During the following century, several European powers including Spain, England, the Netherlands and France all tried to conquer the region without success and Essaouira remained a haven for the sugar exports of sugar and molasses, and as favourite anchorage for pirates.  Yarrrr. Various parts of the fortifications were built and extended on from that time onwards. The present fortifications were built in the 1700s by various French architects – Rashida tells us Moroccans know how to build things, but are not very good at maintaining them.  The triumphal arch that joins the harbour to the fortifications represents several different religions that coexisted in the town at that time – the pilgrim’s Shell of Santiago was for the Christians, particularly Spanish Catholics, below it is a Koranic verse along with an Islamic date of 1184, and further below that are crescents for the ‘fertile moon’ which lies between the Tigress and the Euphrates, and if you look closely there are some small stars of David in the flowers on the lozenge motifs.  Essaouira had a large Jewish population here, and they were never persecuted like they were in Europe.  It was the only safe haven the Jewish had ever known – however on the formation of Israel after WWII 98% of Essaouira’s Jewish population moved to Israel, leaving only about 40-50 Jewish families here now. There is an enormous number of cats in this town – they are all very well fed and very well looked after as they keep down the rat population.  Essaouira never suffered from the plague due to their harmonious relationship with cats. Here, they collect the cats and desex them, give them shots and keep them healthy – they then dock the cat’s ear. so the community knows they should feed and look after that cat.  Cats without their ear docked are to be avoided as they might be diseased.  With the rabies. The town’s cats don’t really belong to anyone, so the town is dotted with cute little cat houses where the cats can go to curl up out of the wind or the summer heat..  The old arsenal under the fortifications is now filled with shops. Looking up towards the battlements.  The design of the fortress was such that the sounds would echo through the rounded battlements so that one or two cannon could be fired and it would sound like a dozen or more.  It was a fairly effective deterrent from invaders arriving from the sea, however, if they did round the corner… invaders would be greeted by ‘real Moroccan hospitality’, according to Rashida. More fat cats – it’s hard to take photos around this area without them. Some of the canon along the battlement were made/ordered by Carlos III of Spain, others are Danish in origin The medina is much like other towns we have visited, though much more relaxed and laid back.  This has become a holiday town for Europeans and has a very European influence in the food, the shopping and the general atmosphere. The next place we stopped into was the Centre Artisanal known for its extremely fine handicrafts made from the Thuya timber. Thuya wood (pronounced two-ya) comes from the Thuya tree (Tetraclinis articulata) which is native only to Morocco…the lovely burled part of the timber is created from a tumour like grown that appears in the tree’s roots. The local master craftsman make extremely intricate pieces which have mother of peal, lemonwood, abalone shell and charred timber (to mimic ebony) in ever-increasingly complex patterns and designs.  The results are gorgeous. This round table is made of three occasional tables which can be laid out in many different ways to create a zigzag long table or a round table or lotus shape or whatever.  It goes for around 16000DH ((AUD$2700).  Needless to say, we admired them greatly and left them in the shop! The various sellers of Thuya wood tend to claim that their industry is sustainable and they are supposed to plant two trees for every one that is cut down, but according to Rashida, the reality is somewhat different and the trees are heading towards being endangered.  They take about 30 years to grow to maturity, and they live in a symbiotic relationship with the argan trees… both grow better if planted together. It’s gorgeous timber, but most of the pieces are just not things I would use or need.  Puzzle boxes, jewellery boxes, trays, bowls, desk accessories, chess sets, domino games and all sorts of beautiful things everywhere.. Outside again, we were headed through the medina towards the fish markets which we expected would be relatively quiet on a Sunday. Here, I encountered a man selling lots of traditional pigments,.. the white container with the red lid contains the royal ‘Tyrian purple’ favoured by Romans that comes from crushed sea snails – murex. Around the end of the 1stC BC, the Berber king Juba II established a Tyrian purple factory here in Essaouira, where they processed murex and purpura shells found in the rock pools in the harbour and the Iles Purpuraires. This dye was used to colour the purple stripes in the togas worn by the Senators of Imperial Rome until Caligula decreed that only Roman royalty could wear the royal purple.  The ground murex is a dark dirty green colour until mixed with water – you can see the purple colour on the edge of the container where it has come into contact with moisture from the sea air. Fish markety goodness… could be any fishmarket in any country anywhere. Next stop was to a workshop for silversmithing – this particular workshop helped deaf people get gainful employment by teaching them to do the fine silver filigree work favoured by the region’s jewellery trade. We were shown with a touchstone how real silver reacts to acid, and learned a little about traditional Berger designs – most of which seem to be about courtship rituals and symbols of fertility. This Celtic inspired fibular brooch has a large decorative triangular shape attached which is supposed to represent a uterus.  It also indicates that a woman is ‘available’… to successfully woo the wearer, her paramour needs to find/have made a matching brooch and hook them together with a heavy silver chain. Bangles:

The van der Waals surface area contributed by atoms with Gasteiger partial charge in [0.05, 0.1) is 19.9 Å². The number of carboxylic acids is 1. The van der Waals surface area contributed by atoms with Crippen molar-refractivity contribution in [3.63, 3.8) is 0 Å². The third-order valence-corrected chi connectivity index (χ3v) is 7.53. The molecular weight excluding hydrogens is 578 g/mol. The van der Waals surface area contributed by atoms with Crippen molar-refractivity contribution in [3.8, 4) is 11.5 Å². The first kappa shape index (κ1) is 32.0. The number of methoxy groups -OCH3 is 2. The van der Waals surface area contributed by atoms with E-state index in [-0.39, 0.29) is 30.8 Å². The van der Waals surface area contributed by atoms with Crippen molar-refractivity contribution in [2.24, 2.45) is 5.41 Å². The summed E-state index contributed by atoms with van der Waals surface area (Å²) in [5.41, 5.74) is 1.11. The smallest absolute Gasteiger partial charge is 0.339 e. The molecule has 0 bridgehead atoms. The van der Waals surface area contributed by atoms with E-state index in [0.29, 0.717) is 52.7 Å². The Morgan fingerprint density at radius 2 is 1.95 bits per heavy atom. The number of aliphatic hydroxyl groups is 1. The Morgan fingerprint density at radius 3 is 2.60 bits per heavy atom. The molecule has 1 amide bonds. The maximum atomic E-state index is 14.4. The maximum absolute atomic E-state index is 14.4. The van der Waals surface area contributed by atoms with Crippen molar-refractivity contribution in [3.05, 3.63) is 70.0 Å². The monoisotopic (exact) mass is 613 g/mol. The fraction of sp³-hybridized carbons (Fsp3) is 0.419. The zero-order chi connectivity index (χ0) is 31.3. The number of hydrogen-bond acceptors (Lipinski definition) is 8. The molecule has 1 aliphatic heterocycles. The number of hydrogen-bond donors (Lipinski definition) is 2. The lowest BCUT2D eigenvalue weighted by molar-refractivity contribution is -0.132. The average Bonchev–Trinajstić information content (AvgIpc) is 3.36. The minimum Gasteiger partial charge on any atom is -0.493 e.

Pendants… oh so many pendants. After we checked out the lovely silverwork, we had some quiet time to talk to Rashida about the life of women in Morocco.  We had been asking Samirr, ‘Why do we only see men in the shops?  How come our hosts in the guesthouses are always men?  Where are the women, and can we talk to them?’  A few of us really wanted to talk to an educated woman (someone with good English) who might be prepared to have a frank discussion with us about what it’s like being a woman in an (admittedly fairly progressive) Islamic state.